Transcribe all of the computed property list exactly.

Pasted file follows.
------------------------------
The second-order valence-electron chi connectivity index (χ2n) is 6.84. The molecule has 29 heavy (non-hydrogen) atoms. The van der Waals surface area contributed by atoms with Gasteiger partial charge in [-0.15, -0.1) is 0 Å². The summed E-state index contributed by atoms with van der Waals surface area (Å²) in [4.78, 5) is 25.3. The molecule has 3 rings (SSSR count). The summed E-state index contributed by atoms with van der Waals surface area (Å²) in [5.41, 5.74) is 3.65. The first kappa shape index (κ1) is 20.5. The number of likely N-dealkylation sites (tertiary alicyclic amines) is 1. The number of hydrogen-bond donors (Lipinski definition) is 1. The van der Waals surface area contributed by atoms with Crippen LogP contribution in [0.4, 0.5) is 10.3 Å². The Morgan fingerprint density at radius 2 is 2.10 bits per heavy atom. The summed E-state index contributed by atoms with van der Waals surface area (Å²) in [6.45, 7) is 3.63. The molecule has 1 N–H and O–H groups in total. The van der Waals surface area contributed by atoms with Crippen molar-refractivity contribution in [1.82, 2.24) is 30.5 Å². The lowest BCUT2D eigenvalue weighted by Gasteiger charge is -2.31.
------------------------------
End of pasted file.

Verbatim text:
The second-order valence-electron chi connectivity index (χ2n) is 6.84. The molecule has 29 heavy (non-hydrogen) atoms. The van der Waals surface area contributed by atoms with Gasteiger partial charge in [-0.15, -0.1) is 0 Å². The summed E-state index contributed by atoms with van der Waals surface area (Å²) in [4.78, 5) is 25.3. The molecule has 3 rings (SSSR count). The summed E-state index contributed by atoms with van der Waals surface area (Å²) in [5.41, 5.74) is 3.65. The first kappa shape index (κ1) is 20.5. The number of likely N-dealkylation sites (tertiary alicyclic amines) is 1. The number of hydrogen-bond donors (Lipinski definition) is 1. The van der Waals surface area contributed by atoms with Crippen LogP contribution in [0.4, 0.5) is 10.3 Å². The Morgan fingerprint density at radius 2 is 2.10 bits per heavy atom. The summed E-state index contributed by atoms with van der Waals surface area (Å²) in [6.45, 7) is 3.63. The molecule has 1 N–H and O–H groups in total. The van der Waals surface area contributed by atoms with Crippen molar-refractivity contribution in [1.82, 2.24) is 30.5 Å². The lowest BCUT2D eigenvalue weighted by Gasteiger charge is -2.31.